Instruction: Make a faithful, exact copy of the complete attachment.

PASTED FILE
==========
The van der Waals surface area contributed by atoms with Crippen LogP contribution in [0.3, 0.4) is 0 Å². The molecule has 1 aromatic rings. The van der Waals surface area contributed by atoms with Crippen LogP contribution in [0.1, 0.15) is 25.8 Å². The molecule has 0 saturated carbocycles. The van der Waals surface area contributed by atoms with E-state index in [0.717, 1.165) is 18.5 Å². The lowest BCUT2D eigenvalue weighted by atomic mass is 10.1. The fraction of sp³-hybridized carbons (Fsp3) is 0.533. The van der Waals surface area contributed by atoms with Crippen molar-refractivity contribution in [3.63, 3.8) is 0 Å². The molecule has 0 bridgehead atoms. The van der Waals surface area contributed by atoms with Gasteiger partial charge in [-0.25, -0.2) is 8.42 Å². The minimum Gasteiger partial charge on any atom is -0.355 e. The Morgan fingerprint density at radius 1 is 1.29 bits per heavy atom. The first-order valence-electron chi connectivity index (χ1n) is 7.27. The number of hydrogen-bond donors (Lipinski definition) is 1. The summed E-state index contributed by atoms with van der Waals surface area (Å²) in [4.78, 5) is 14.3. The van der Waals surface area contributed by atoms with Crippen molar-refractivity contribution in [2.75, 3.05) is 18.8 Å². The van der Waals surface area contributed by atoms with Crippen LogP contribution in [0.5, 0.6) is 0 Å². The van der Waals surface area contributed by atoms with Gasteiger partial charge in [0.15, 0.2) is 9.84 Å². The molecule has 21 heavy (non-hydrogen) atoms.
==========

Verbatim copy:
The van der Waals surface area contributed by atoms with Crippen LogP contribution in [0.3, 0.4) is 0 Å². The molecule has 1 aromatic rings. The van der Waals surface area contributed by atoms with Crippen LogP contribution in [0.1, 0.15) is 25.8 Å². The molecule has 0 saturated carbocycles. The van der Waals surface area contributed by atoms with E-state index in [0.717, 1.165) is 18.5 Å². The lowest BCUT2D eigenvalue weighted by atomic mass is 10.1. The fraction of sp³-hybridized carbons (Fsp3) is 0.533. The van der Waals surface area contributed by atoms with Crippen molar-refractivity contribution in [3.63, 3.8) is 0 Å². The molecule has 0 bridgehead atoms. The van der Waals surface area contributed by atoms with Gasteiger partial charge in [-0.25, -0.2) is 8.42 Å². The minimum Gasteiger partial charge on any atom is -0.355 e. The Morgan fingerprint density at radius 1 is 1.29 bits per heavy atom. The first-order valence-electron chi connectivity index (χ1n) is 7.27. The number of hydrogen-bond donors (Lipinski definition) is 1. The summed E-state index contributed by atoms with van der Waals surface area (Å²) in [4.78, 5) is 14.3. The van der Waals surface area contributed by atoms with Crippen molar-refractivity contribution in [2.75, 3.05) is 18.8 Å². The van der Waals surface area contributed by atoms with Crippen LogP contribution in [0.5, 0.6) is 0 Å². The van der Waals surface area contributed by atoms with Gasteiger partial charge in [0.15, 0.2) is 9.84 Å². The molecule has 21 heavy (non-hydrogen) atoms.